The proposal adds 400,000 hectares of protected land and increases overall protection in Alberta to 15.2 per cent, up from 14.6 per cent.



jeff.heyden-kaye@ponokanews.com

Like us on Facebook and follow us on Twitter

Just Posted

Alberta Premier Jason Kenney arrives at the 2021 budget in Edmonton on Thursday, Feb. 25, 2021.THE CANADIAN PRESS/Jason Franson
Alberta launches COVID vaccine lottery with million-dollar prizes to encourage uptake

The premier says the lottery will offer three prizes worth $1 million a piece, as well as other prizes

The City of Red Deer sits at 249 active cases of the virus, after hitting a peak of 565 active cases on Feb. 22. (Black Press file image)
Red Deer down to 119 active COVID-19 cases

Province identifies 179 new cases Saturday

Member Terry Parsons’ custom built track vehicle.
Forestburg’s Area 53 Racetrack gears up for action-packed season

Site will also host a portion of the ‘Miles of Mayhem’ event in July

Canadian Prime Minister Justin Trudeau participates in a plenary session at the G7 Summit in Carbis Bay, England on Friday June 11, 2021. THE CANADIAN PRESS/Adrian Wyld
Canada donating 13M surplus COVID-19 vaccine doses to poor countries

Trudeau says the government will pay for 87 million shots to be distributed to poor countries

Indigenous Services Minister Marc Miller is seen during a news conference, Wednesday May 19, 2021 in Ottawa. THE CANADIAN PRESS/Adrian Wyld
Indigenous child-welfare battle heads to court despite calls for Ottawa to drop cases

Feds are poised to argue against two Canadian Human Rights Tribunal rulings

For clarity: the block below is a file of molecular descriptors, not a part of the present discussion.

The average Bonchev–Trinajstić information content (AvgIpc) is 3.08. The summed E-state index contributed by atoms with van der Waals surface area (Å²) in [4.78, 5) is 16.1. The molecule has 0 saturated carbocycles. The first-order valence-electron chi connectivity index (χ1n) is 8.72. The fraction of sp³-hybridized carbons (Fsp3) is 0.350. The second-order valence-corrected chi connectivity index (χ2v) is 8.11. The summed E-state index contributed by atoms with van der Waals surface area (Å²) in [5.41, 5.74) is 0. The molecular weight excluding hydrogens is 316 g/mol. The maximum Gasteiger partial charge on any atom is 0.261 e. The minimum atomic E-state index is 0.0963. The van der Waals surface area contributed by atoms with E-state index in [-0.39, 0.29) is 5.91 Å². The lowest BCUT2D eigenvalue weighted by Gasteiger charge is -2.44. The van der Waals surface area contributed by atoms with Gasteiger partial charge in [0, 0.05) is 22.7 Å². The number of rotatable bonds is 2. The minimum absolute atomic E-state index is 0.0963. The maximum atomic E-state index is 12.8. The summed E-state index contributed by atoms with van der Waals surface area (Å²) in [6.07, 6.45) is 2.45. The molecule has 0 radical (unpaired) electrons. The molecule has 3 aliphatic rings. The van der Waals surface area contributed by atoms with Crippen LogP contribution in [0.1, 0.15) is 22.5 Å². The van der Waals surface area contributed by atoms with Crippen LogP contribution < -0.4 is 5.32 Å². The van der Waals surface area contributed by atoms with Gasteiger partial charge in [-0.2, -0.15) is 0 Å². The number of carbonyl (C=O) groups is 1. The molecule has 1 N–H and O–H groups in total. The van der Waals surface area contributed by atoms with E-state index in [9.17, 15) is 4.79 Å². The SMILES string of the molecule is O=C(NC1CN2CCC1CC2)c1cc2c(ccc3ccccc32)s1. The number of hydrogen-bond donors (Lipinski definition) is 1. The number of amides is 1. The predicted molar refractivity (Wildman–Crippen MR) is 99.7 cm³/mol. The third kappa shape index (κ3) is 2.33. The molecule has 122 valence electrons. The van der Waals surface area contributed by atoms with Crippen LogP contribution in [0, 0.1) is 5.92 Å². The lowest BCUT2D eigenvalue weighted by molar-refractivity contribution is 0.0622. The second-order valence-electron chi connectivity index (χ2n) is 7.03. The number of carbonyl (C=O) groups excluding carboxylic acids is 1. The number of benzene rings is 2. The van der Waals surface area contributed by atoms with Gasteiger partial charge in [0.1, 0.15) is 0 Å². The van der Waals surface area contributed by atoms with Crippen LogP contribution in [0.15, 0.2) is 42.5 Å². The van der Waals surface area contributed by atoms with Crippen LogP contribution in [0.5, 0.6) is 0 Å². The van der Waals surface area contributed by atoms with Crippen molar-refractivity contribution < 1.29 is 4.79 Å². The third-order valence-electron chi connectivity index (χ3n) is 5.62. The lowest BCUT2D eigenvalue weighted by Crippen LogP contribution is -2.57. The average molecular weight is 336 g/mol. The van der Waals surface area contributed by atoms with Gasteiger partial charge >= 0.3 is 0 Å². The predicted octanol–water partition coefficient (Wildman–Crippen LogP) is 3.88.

The Great Ogopogo Bathtub Race has been held in Summerland as a fundraising event. Do you know which Canadian city introduced this sport? (Black Press file photo)
QUIZ: A summer’s day at the water

How much do you know about boats, lakes and water?

Flowers and cards are left at a makeshift memorial at a monument outside the former Kamloops Indian Residential School to honour the 215 children whose remains are believed to have been discovered buried near the city in Kamloops, B.C., on Monday, May 31, 2021. THE CANADIAN PRESS/Darryl Dyck
‘Pick a Sunday:’ Indigenous leaders ask Catholics to stay home, push for apology

Indigenous leaders are calling on Catholics to stand in solidarity with residential school survivors by not attending church services

“They will never be forgotten, every child matters,” says Sioux Valley Chief Jennifer Bone in a video statement June 1. (Screen grab)
104 ‘potential graves’ detected at site of former residential school in Manitoba

Sioux Valley Dakota Nation working to identify, repatriate students buried near former Brandon residential school

Denmark’s Christian Eriksen receives medical attention after collapsing during the Euro 2020 soccer championship group B match between Denmark and Finland at Parken stadium in Copenhagen, Saturday, June 12, 2021. (AP Photo/Martin Meissner, Pool)
Christian Eriksen in stable condition, Euro 2020 match resumes

Eriksen was given chest compressions after collapsing on the field during a European Championship

As stories of the horrors of residential schools circulate after the Tk’emlups te Secwepemc First Nation announced it had located what are believed to be the remains of 215 children, Grand Chief Stewart Phillip of the Union of B.C. Indian Chiefs said he feels a connection with the former students. THE CANADIAN PRESS/Darryl Dyck
2 sides of the same coin: Ex-foster kids identify with residential school survivors

Grand Chief Stewart Phillip says the child welfare system takes Indigenous children from their families

Airport ground crew offload a plane carrying just under 300,000 doses of the single-shot Johnson & Johnson COVID-19 vaccine which is developed by the Janssen Pharmaceutical Companies at Pearson International Airport during the COVID-19 pandemic in Toronto on Wednesday, April 28, 2021. THE CANADIAN PRESS/Nathan Denette
1st batch of Johnson & Johnson vaccines won’t be released in Canada over quality concerns

The vaccines were quarantined in April before they were distributed to provinces

Most Read